Exactly two years later, a Mk3 followed with a major facelift to the front end, again penned by Michelotti. The front bumper was raised so it now bisected the grille, with only a narrow slot remaining between the bumper’s upper surface and the leading edge of the bonnet. New rectangular indicator and sidelamp units were located below the bumper. This was a clever facelift in that it made the Spitfire look sleeker and more modern without major alterations to the metalwork. Practicality was improved with a proper folding hood and the car was given a wood-veneered dashboard.
The 1,296cc engine from the Herald 13/60 was fitted, but with twin carburettors it produced 75bhp, reducing the 0 to 60mph (97km/h) time to 13.4 seconds and increasing top speed to 95mph (153km/h)
In November 1970, it was the turn of the rear end of the car to receive cosmetic attention and it was given a scaled-down version of Michelotti’s design for the Triumph Stag and the 2000 Mk2 (Innsbruck) facelift. The bonnet was redesigned to eliminate the welded seam on top of the front wings. The problematic rear suspension design was revised, albeit differently and less expensively to that of the Vitesse. The so-called Swing-Spring arrangement reduced camber changes and tamed the handling somewhat when coupled with a larger front anti-roll bar. The revised model was badged Spitfire Mk4.
The suspension revisions were, apparently, effective and worthwhile. Motor Sport Magazine tested the Spitfire Mk4 in January 1971 and reported that the handling was now “beyond reproach” when driven around Silverstone at high speed, although the nimble MG midget could still complete a lap of the circuit more quickly.
The final revision to the Spitfire was the introduction of an enlarged 1,493cc engine in 1973 for the North American market and 1975 elsewhere. The revised model was known as the Spitfire 1500 and received further minor cosmetic improvements until it was finally withdrawn from sale in 1980 after an eighteen-year production run and sales of around 315,000.
The expected six-cylinder Spitfire never materialised, but that engine was instead used in a fastback coupé version called the GT6, which was launched in 1966. Again styled by Michelotti, the GT6 had a liftback tailgate, opening rear side windows and a bulge in the bonnet to clear the engine, but was otherwise identical to the Spitfire Mk2. At 1,904lbs (864kg) the GT6 was a substantial 336lbs (153kg) heavier than the contemporary Spitfire, hence the decision to offer it in six-cylinder form only.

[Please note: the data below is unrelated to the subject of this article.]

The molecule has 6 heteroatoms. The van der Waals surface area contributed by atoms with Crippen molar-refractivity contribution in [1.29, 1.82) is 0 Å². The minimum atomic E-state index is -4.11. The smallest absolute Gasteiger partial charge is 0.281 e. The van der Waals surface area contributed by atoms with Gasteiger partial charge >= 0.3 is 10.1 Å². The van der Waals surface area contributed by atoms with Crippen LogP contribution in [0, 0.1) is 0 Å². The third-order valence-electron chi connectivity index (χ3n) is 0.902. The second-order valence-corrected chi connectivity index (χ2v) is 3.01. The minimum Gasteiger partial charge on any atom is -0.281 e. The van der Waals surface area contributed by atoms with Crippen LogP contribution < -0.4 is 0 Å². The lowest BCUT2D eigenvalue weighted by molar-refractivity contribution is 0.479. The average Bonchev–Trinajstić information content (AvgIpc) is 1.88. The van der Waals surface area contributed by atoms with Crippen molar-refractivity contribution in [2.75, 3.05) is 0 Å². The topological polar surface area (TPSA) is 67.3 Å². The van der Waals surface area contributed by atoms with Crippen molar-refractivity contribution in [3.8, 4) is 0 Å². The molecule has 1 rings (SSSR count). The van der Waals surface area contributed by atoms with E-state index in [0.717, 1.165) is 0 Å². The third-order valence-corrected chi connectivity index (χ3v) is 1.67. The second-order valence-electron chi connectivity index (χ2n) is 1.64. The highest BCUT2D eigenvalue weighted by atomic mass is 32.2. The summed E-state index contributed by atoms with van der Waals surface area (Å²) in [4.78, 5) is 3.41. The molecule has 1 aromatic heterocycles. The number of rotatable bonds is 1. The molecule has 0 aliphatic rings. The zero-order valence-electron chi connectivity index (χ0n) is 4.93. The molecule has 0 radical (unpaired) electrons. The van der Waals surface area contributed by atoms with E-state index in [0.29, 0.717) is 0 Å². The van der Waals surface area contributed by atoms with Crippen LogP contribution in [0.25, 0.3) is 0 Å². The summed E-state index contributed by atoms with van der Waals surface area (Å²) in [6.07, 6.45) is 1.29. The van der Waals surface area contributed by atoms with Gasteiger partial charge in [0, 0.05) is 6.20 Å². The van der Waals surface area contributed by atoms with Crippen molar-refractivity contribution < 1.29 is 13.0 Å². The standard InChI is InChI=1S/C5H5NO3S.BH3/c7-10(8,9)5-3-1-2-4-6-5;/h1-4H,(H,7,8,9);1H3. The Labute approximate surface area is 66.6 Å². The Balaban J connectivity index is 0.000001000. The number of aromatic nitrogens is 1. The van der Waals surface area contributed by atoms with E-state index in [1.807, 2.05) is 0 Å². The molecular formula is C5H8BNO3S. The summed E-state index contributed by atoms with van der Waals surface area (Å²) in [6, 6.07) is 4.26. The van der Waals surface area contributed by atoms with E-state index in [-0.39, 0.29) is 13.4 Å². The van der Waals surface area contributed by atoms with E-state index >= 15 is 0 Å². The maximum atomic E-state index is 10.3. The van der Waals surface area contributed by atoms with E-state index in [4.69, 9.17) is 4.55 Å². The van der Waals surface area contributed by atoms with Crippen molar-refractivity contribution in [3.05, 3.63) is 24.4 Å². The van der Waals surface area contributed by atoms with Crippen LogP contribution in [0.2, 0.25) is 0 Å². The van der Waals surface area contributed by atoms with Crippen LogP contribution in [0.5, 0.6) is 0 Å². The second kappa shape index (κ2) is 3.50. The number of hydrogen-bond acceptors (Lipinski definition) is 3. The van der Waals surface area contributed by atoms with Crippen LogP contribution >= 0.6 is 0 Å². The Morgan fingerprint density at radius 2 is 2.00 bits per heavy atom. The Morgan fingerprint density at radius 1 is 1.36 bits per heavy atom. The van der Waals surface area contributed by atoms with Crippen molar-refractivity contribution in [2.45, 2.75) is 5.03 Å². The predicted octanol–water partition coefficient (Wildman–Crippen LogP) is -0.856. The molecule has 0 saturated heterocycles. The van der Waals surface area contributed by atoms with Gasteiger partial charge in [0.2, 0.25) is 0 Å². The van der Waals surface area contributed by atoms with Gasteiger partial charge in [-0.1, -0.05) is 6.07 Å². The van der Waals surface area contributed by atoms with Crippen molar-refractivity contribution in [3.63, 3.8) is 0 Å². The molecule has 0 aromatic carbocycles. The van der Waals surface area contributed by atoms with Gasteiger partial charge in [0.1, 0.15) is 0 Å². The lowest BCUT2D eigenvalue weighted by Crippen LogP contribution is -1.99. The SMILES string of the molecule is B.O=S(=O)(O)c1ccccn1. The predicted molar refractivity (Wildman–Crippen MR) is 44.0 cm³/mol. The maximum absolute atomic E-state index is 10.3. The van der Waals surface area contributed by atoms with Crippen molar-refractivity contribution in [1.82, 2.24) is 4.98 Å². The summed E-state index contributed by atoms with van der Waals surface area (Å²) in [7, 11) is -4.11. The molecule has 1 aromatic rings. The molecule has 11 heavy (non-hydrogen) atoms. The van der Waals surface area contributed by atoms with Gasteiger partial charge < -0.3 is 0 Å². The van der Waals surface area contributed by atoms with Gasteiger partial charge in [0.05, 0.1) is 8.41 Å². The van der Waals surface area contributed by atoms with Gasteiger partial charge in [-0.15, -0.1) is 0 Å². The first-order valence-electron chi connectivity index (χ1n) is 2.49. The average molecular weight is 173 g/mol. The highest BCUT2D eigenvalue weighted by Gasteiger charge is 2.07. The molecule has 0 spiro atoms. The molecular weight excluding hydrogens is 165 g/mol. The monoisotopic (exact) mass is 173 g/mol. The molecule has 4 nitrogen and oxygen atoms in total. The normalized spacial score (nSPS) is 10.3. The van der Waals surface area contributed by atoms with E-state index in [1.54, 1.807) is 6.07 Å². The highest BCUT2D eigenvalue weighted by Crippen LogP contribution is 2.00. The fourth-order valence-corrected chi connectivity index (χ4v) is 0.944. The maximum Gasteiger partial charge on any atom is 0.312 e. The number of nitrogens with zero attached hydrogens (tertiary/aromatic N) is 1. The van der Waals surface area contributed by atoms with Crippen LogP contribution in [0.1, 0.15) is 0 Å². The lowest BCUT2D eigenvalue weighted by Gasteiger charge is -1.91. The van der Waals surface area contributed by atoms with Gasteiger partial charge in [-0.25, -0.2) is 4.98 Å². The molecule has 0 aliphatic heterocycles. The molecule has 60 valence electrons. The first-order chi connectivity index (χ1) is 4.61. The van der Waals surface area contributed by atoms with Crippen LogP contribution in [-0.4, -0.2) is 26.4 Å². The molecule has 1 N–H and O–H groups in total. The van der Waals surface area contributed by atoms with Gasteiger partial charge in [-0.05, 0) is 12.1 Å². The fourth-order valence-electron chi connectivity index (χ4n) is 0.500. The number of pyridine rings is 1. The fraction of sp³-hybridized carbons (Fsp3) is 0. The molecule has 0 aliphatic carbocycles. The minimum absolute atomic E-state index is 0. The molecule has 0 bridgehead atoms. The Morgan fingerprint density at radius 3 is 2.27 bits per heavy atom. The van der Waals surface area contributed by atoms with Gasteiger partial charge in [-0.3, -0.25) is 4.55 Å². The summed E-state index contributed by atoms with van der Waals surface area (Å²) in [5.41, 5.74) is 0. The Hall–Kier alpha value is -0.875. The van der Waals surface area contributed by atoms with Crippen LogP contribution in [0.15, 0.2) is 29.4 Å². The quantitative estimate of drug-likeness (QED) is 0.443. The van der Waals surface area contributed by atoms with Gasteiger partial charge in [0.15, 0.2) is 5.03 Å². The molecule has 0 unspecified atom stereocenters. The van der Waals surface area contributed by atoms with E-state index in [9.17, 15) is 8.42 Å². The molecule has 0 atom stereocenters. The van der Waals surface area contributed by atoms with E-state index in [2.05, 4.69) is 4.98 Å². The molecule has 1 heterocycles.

The 1,996cc engine produced 95bhp, good for a 0 to 60mph (97km/h) time of 11.8 seconds and a top speed of 106mph (171km/h). The stronger performance coupled with the additional weight of the coupé body overwhelmed the Herald-derived rudimentary rear suspension and the GT6 quickly developed a reputation for abrupt and potentially dangerous lift-off oversteer when cornering fast.
The 1969 GT6 Mk2 was heavily modified, receiving the Vitesse Mk2 uprated engine and revised rear suspension with its Rotoflex half-shaft couplings, and the Spitfire Mk3 front end styling. Just a year later, it was further modified to become the GT6 Mk3, receiving the Spitfire Mk4 cosmetic alterations and a reprofiled, more curved rear side window. The rear suspension was changed to the cheaper ‘Swing-Spring’ design. The Mk3 remained in production until late 1973. The GT6 was a steady but modest seller in comparison with the Spitfire, achieving around 41,000 sales over seven years in production.
Over the years, there has often been criticism of the Herald and its derivatives’ relatively primitive rear suspension layout. In the case of the Herald, its modest performance (and the manner in which it was usually driven) made this largely a non-issue for drivers used to the limitations of contemporary small cars.
The pre-Rotoflex two-litre Vitesse and GT6 certainly demanded a degree of respect and skill to be driven quickly and safely, but that was a quality often admired in exotic Italian machinery. The Rotoflex equipped versions were much more progressive and foolproof in their handling, likewise the ‘swing-spring’ equipped Spitfire.
Born out of necessity, the Herald and its derivatives became a mainstay of Triumph’s range and around 918,000 were sold in two decades on sale, which was pretty impressive for a car that some would have dismissed as outdated even before it was launched.
Author’s note: My thanks to DTW reader and commenter JTC for sharing his hands-on experience of the Vitesse, which was very helpful in writing this piece.